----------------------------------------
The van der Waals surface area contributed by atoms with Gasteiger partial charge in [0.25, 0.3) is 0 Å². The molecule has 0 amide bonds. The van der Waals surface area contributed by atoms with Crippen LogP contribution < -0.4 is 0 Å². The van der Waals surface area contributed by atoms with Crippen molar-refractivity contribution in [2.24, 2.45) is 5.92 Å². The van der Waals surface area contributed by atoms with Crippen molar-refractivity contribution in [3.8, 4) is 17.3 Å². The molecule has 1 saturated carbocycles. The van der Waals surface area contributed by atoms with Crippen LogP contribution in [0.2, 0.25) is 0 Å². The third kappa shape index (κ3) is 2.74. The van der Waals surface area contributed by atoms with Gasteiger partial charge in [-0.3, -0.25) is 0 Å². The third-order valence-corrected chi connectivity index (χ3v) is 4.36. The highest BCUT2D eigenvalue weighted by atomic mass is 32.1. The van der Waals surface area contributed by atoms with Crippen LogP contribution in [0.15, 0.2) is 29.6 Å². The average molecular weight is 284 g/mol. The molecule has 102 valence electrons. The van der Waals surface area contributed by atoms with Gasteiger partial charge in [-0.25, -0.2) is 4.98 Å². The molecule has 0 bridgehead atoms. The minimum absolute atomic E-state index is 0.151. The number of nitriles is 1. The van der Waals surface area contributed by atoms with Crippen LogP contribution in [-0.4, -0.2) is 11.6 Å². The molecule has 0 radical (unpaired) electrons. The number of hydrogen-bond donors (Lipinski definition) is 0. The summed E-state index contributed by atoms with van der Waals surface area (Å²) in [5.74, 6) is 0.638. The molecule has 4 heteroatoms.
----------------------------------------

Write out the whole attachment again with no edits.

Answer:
The van der Waals surface area contributed by atoms with Gasteiger partial charge in [0.25, 0.3) is 0 Å². The molecule has 0 amide bonds. The van der Waals surface area contributed by atoms with Crippen LogP contribution < -0.4 is 0 Å². The van der Waals surface area contributed by atoms with Crippen molar-refractivity contribution in [2.24, 2.45) is 5.92 Å². The van der Waals surface area contributed by atoms with Crippen molar-refractivity contribution in [3.8, 4) is 17.3 Å². The molecule has 1 saturated carbocycles. The van der Waals surface area contributed by atoms with Crippen LogP contribution in [0.2, 0.25) is 0 Å². The third kappa shape index (κ3) is 2.74. The van der Waals surface area contributed by atoms with Gasteiger partial charge in [-0.3, -0.25) is 0 Å². The third-order valence-corrected chi connectivity index (χ3v) is 4.36. The highest BCUT2D eigenvalue weighted by atomic mass is 32.1. The van der Waals surface area contributed by atoms with Crippen LogP contribution in [0.15, 0.2) is 29.6 Å². The average molecular weight is 284 g/mol. The molecule has 102 valence electrons. The van der Waals surface area contributed by atoms with Gasteiger partial charge in [-0.25, -0.2) is 4.98 Å². The molecule has 0 bridgehead atoms. The minimum absolute atomic E-state index is 0.151. The number of nitriles is 1. The van der Waals surface area contributed by atoms with Crippen LogP contribution in [-0.4, -0.2) is 11.6 Å². The molecule has 0 radical (unpaired) electrons. The number of hydrogen-bond donors (Lipinski definition) is 0. The summed E-state index contributed by atoms with van der Waals surface area (Å²) in [5.74, 6) is 0.638. The molecule has 4 heteroatoms.